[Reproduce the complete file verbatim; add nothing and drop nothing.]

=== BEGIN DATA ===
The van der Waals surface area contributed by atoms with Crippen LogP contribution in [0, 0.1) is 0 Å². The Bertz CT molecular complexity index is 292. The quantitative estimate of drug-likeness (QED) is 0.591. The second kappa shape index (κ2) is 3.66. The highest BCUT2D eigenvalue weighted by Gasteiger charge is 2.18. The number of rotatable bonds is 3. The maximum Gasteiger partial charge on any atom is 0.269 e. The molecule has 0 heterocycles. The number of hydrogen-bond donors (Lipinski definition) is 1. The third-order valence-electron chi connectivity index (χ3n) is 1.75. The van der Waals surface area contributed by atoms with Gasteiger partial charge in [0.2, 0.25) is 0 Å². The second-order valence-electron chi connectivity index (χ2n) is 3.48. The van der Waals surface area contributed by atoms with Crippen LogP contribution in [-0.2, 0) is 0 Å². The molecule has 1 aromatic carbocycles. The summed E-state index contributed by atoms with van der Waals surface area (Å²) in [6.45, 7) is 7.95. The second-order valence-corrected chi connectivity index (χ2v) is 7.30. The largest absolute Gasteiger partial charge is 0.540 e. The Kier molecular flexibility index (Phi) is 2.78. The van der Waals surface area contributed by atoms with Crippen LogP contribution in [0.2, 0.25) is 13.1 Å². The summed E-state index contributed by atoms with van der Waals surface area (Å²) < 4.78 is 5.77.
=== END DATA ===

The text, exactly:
The van der Waals surface area contributed by atoms with Crippen LogP contribution in [0, 0.1) is 0 Å². The Bertz CT molecular complexity index is 292. The quantitative estimate of drug-likeness (QED) is 0.591. The second kappa shape index (κ2) is 3.66. The highest BCUT2D eigenvalue weighted by Gasteiger charge is 2.18. The number of rotatable bonds is 3. The maximum Gasteiger partial charge on any atom is 0.269 e. The molecule has 0 heterocycles. The number of hydrogen-bond donors (Lipinski definition) is 1. The third-order valence-electron chi connectivity index (χ3n) is 1.75. The van der Waals surface area contributed by atoms with Gasteiger partial charge in [0.2, 0.25) is 0 Å². The second-order valence-electron chi connectivity index (χ2n) is 3.48. The van der Waals surface area contributed by atoms with Crippen LogP contribution in [-0.2, 0) is 0 Å². The molecule has 1 aromatic carbocycles. The summed E-state index contributed by atoms with van der Waals surface area (Å²) in [6.45, 7) is 7.95. The second-order valence-corrected chi connectivity index (χ2v) is 7.30. The largest absolute Gasteiger partial charge is 0.540 e. The Kier molecular flexibility index (Phi) is 2.78. The van der Waals surface area contributed by atoms with Crippen LogP contribution in [0.2, 0.25) is 13.1 Å². The summed E-state index contributed by atoms with van der Waals surface area (Å²) < 4.78 is 5.77.